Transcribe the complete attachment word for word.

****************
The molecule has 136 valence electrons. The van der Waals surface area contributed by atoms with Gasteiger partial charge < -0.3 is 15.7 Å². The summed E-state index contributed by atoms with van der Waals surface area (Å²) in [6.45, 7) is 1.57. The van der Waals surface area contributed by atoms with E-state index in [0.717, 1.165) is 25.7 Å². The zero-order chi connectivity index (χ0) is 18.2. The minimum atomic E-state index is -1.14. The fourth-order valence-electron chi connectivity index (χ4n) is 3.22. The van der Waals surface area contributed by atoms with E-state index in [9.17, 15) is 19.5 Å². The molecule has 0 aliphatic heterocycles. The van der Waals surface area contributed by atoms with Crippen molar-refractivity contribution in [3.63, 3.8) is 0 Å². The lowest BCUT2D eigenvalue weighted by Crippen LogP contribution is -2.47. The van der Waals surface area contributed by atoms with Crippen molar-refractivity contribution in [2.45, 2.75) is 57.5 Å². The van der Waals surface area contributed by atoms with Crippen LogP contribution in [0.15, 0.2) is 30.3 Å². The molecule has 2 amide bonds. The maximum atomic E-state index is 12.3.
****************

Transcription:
The molecule has 136 valence electrons. The van der Waals surface area contributed by atoms with Gasteiger partial charge < -0.3 is 15.7 Å². The summed E-state index contributed by atoms with van der Waals surface area (Å²) in [6.45, 7) is 1.57. The van der Waals surface area contributed by atoms with E-state index in [0.717, 1.165) is 25.7 Å². The zero-order chi connectivity index (χ0) is 18.2. The minimum atomic E-state index is -1.14. The fourth-order valence-electron chi connectivity index (χ4n) is 3.22. The van der Waals surface area contributed by atoms with E-state index in [9.17, 15) is 19.5 Å². The molecule has 0 aliphatic heterocycles. The van der Waals surface area contributed by atoms with Crippen molar-refractivity contribution in [3.63, 3.8) is 0 Å². The lowest BCUT2D eigenvalue weighted by Crippen LogP contribution is -2.47. The van der Waals surface area contributed by atoms with Crippen molar-refractivity contribution in [2.45, 2.75) is 57.5 Å². The van der Waals surface area contributed by atoms with Crippen LogP contribution in [0.15, 0.2) is 30.3 Å². The molecule has 2 amide bonds. The maximum atomic E-state index is 12.3.